What is PrEP and PEP?

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Maybe you’ve seen a commercial for PrEP. Maybe you’ve never heard of it at all. No matter what, TeenSource is here to give you a little more info.

What is HIV?

HIV (Human Immunodeficiency Virus) is a virus that affects the immune system by attaching to the body’s T-Cells, which scan the body to detect and fight off infections. If HIV goes untreated, it can develop into AIDS (Acquired Immune Deficiency Syndrome), which describes the stage in HIV where the immune system becomes very weak. HIV is not curable, but it is treatable. If someone takes their medication and sees their health provider regularly, they can help keep their body from developing AIDS.

How is HIV spread?

HIV can be spread from one person to another through activities involving blood, semen, vaginal fluids, pre ejaculate (pre cum), and breastmilk. Some common ways that HIV is passed from one person to another is through unprotected vaginal and/or anal sex or sharing needles to inject drugs or medicine. HIV can also be passed through unprotected oral sex, but it is rare. Because HIV can be passed from sharing needles, people also need to be careful when getting a piercing or tattoo. Just like all other sexually transmitted diseases (STDs), one person has to have and STD in order to pass it to another.

How can I keep from getting HIV?

Abstinence (not having sex) is the best way to protect yourself against HIV. If you choose to have sex, condoms, both internal/female or external/male, are great at preventing HIV and other STDs. Using a condom correctly, making sure the condom has not expired, and adding lubrication on the outside of the condom helps prevent condom breakage or tearing of the skin during sex which can decrease the chance of spreading HIV and can increase pleasure. You can find free condoms near you! Abstinence, regular testing, HIV treatment, and using medications like PrEP and PEP can also be important tools in preventing HIV.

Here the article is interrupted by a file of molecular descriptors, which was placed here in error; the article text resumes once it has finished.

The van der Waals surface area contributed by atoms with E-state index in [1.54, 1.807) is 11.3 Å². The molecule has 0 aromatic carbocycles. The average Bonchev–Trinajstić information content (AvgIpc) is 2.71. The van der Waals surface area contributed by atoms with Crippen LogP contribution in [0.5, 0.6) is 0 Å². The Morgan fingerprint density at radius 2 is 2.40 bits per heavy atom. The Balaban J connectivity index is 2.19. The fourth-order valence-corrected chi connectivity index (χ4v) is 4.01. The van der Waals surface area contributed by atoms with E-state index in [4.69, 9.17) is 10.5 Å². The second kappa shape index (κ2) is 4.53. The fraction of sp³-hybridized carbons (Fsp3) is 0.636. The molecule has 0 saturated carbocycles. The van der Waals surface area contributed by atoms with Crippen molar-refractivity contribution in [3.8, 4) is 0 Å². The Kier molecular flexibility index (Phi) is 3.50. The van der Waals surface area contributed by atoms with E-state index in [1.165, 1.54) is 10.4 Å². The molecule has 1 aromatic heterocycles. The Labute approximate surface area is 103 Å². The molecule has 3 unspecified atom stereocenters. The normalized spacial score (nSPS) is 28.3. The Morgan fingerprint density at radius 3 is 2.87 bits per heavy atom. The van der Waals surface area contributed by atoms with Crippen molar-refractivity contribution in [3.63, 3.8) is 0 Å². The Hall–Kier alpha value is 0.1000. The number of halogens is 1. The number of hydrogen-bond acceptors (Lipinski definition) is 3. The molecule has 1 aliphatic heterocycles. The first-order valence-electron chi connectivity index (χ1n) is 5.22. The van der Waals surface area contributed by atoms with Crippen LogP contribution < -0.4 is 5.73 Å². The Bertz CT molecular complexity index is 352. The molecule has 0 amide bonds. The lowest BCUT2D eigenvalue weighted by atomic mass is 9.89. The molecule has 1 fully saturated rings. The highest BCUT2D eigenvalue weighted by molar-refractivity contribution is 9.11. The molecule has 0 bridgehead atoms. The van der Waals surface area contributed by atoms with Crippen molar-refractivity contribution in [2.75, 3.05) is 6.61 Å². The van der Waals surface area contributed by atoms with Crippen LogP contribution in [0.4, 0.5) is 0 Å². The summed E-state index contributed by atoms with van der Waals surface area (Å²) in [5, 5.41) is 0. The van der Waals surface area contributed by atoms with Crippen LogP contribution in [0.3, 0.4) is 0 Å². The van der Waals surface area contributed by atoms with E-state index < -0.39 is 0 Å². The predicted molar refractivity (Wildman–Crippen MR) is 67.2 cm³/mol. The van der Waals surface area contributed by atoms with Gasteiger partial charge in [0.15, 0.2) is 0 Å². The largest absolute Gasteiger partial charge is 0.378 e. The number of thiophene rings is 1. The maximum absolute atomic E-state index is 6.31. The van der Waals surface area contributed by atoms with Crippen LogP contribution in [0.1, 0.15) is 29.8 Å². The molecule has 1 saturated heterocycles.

What is PrEP?

PrEP (Pre-Exposure Prophylaxis) is a daily pill that someone who does not have HIV can take to stay HIV negative. Taking PrEP can lower the chance of getting HIV by 90% and can be a great option if someone has a partner who is HIV positive or has multiple or anonymous partners.

What is PEP?

PEP (Post-Exposure Prophylaxis) is different from PrEP because it is a set of pills someone can take after a possible exposure to HIV to prevent infection. If someone believes they may have been exposed to HIV (ex: a condom broke or you shared needles), they can start taking PEP within 72 hours of exposure and continue to take a PEP pill every day for 28 days to prevent HIV from attaching to the T-Cells. PEP is similar to Emergency Contraception because it can be taken after possible exposure to help prevent HIV.

How can I get PrEP/PEP?

To find a provider who offers PrEP near you search https://pleaseprepme.org/.  Some of these providers in California offer no or low cost PrEP to youth. Call your health care provider if you think you could have been exposed to HIV and are looking for PEP.

By using protection like condoms, regular testing, and PrEP/PEP, there are many ways to prevent HIV!